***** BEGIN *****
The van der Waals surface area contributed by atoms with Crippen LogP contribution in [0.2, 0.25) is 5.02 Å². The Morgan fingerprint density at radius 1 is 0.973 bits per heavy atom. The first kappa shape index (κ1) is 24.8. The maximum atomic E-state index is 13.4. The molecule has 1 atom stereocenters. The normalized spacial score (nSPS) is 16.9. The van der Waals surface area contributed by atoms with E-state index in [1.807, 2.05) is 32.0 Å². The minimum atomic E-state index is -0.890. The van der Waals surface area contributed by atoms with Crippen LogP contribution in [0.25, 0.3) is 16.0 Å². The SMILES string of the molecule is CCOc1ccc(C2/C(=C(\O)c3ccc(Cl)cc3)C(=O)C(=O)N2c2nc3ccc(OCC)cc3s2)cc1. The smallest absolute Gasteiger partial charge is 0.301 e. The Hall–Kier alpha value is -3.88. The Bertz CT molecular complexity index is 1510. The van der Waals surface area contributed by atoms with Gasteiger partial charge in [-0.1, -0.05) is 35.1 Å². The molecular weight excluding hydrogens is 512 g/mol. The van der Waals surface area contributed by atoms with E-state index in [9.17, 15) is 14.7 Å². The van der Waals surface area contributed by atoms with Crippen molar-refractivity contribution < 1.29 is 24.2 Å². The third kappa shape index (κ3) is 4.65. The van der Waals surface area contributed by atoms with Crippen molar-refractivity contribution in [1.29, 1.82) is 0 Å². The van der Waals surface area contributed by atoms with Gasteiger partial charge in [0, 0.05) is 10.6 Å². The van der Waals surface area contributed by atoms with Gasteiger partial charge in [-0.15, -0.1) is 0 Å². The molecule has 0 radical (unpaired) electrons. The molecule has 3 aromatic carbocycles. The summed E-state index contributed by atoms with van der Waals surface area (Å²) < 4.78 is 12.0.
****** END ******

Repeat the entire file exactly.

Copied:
The van der Waals surface area contributed by atoms with Crippen LogP contribution in [0.2, 0.25) is 5.02 Å². The Morgan fingerprint density at radius 1 is 0.973 bits per heavy atom. The first kappa shape index (κ1) is 24.8. The maximum atomic E-state index is 13.4. The molecule has 1 atom stereocenters. The normalized spacial score (nSPS) is 16.9. The van der Waals surface area contributed by atoms with E-state index in [1.807, 2.05) is 32.0 Å². The minimum atomic E-state index is -0.890. The van der Waals surface area contributed by atoms with Crippen LogP contribution in [0.25, 0.3) is 16.0 Å². The SMILES string of the molecule is CCOc1ccc(C2/C(=C(\O)c3ccc(Cl)cc3)C(=O)C(=O)N2c2nc3ccc(OCC)cc3s2)cc1. The smallest absolute Gasteiger partial charge is 0.301 e. The Hall–Kier alpha value is -3.88. The Bertz CT molecular complexity index is 1510. The van der Waals surface area contributed by atoms with Gasteiger partial charge in [-0.1, -0.05) is 35.1 Å². The molecular weight excluding hydrogens is 512 g/mol. The van der Waals surface area contributed by atoms with E-state index in [9.17, 15) is 14.7 Å². The van der Waals surface area contributed by atoms with Crippen molar-refractivity contribution < 1.29 is 24.2 Å². The third kappa shape index (κ3) is 4.65. The van der Waals surface area contributed by atoms with Crippen molar-refractivity contribution in [1.29, 1.82) is 0 Å². The van der Waals surface area contributed by atoms with Gasteiger partial charge in [0, 0.05) is 10.6 Å². The van der Waals surface area contributed by atoms with Gasteiger partial charge in [-0.15, -0.1) is 0 Å². The molecule has 0 radical (unpaired) electrons. The molecule has 3 aromatic carbocycles. The summed E-state index contributed by atoms with van der Waals surface area (Å²) < 4.78 is 12.0.